(We were actually here for a week, but I think that 72 hours to see everything is more than plenty!).
When I got back from our break in the beautiful Croatian town of Zadar, I could not wait to write about it. But, it’s been a few weeks delayed because of exam stress and I didn’t want to rush this post, I wanted to do it justice.
So, we recently spent a week in Zadar, Croatia. We stayed about a 15-20 minute walk from the main town in an apartment sourced through Air BnB, and generally had a really relaxed yet enjoyable time.
To be honest, if I was to visit Zadar/Croatia again, I would not spend a full week in Zadar. It is a beautiful city that I would definitely recommend spending some time in, but 72 hours is enough. After that, you have easily seen and done everything and will probably need to drive to somewhere nearby if you want to explore more.
Exploring the Surroundings
We did, on one of the days, drive to the nearby town of Nin. This is a beautiful little coastal town, but be warned, it is very little! The sandy beach and coastal views are breath-taking and it’s definitely a nice place to relax, but there are very few restaurants/cafes in the main town as it is very very small. We ended up in a lovely restaurant eating a combination of chips/roast potatoes/tomato soup/salad because the vegetarian options here were not the best. So, if you are planning to go to Nin (which I definitely recommend!) take a picnic to eat on the beach and save your money for some of the amazing gelato.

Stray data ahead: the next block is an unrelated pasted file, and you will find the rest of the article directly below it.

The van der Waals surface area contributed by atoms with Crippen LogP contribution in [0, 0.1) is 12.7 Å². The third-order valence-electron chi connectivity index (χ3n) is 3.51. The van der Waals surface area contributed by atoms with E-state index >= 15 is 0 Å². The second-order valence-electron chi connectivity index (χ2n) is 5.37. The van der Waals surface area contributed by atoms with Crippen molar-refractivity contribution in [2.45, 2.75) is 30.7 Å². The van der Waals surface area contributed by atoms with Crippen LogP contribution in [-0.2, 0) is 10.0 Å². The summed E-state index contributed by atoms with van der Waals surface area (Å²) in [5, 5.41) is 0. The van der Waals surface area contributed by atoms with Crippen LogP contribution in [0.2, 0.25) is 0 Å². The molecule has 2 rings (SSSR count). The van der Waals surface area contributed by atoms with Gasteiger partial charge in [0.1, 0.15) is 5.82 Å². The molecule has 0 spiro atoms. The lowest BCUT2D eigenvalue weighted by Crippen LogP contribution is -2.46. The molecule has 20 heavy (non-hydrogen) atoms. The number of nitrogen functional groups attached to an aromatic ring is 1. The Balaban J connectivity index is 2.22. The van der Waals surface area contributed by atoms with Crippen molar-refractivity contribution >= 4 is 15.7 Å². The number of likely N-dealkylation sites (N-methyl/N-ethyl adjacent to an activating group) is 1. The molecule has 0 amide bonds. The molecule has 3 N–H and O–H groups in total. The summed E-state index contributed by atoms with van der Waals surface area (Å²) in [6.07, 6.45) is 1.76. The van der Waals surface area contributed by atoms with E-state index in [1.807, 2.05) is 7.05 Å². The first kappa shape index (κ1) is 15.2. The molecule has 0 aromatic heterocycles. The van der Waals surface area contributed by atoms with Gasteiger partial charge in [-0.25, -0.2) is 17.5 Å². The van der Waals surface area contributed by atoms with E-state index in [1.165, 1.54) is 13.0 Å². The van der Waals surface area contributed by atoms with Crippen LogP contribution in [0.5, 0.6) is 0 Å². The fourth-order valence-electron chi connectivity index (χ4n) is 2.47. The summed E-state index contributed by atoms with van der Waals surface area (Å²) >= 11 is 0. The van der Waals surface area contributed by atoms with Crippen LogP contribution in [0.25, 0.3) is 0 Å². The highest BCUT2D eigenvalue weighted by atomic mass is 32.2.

Food and Drink
Being a vegetarian in Croatia, generally, was very easy. In fact, many restaurants and supermarkets had even more options than the ones at home, so it was all good in that area! A lot of the cuisine in Zadar is Italian, given that it is a Roman city, so it is pizza/pasta/gelato heaven. We found the best pizza to be at a restaurant called Bello which is located near St Mary’s Church (so has a great view of that as well as the sea front). It is also very reasonably priced for food and drink at most places.
If you are wanting somewhere a little different, there is a sushi restaurant called Maguro and I couldn’t recommend it more! I don’t like sushi (or eat fish) so I opted for a veggie green curry instead, but it was absolutely delicious and both Zack and I want to go back! Be warned, the food here is a little more on the pricey side, but we decided to have a little splurge on one meal during our time here so opted for this one!
If you are on a budget though, we found a little hack which worked really well to get two drinks for the price of one. In Zadar, they actually serve coffee with a glass of ice cold water as a palette cleanser- so you get two drinks. In most cafes, the coffee was less expensive than buying bottled water, so we quickly learned to order and coffee and enjoy both that (which was truly delicious!) and the water for a lower price.
Places to Visit
In terms of things to do in Zadar, there is quite a lot. For a small fee, you can explore inside both the Church of St. Donatus and Zadar Cathedral. To be completely honest, there isn’t much to see inside of them, but they are definitely architecturally impressive and you do get a little leaflet with more information about them (no matter what your language) so it is definitely worth the small fee.
We also did pay a visit to The Museum of Illusions. To be completely honest, I think that this attraction is a little overhyped online and a little overpriced (it cost us nearly as much as a full day at Plitvice and we were there for an hour!). We did have a laugh there, though, and it is a good option for a rainy day.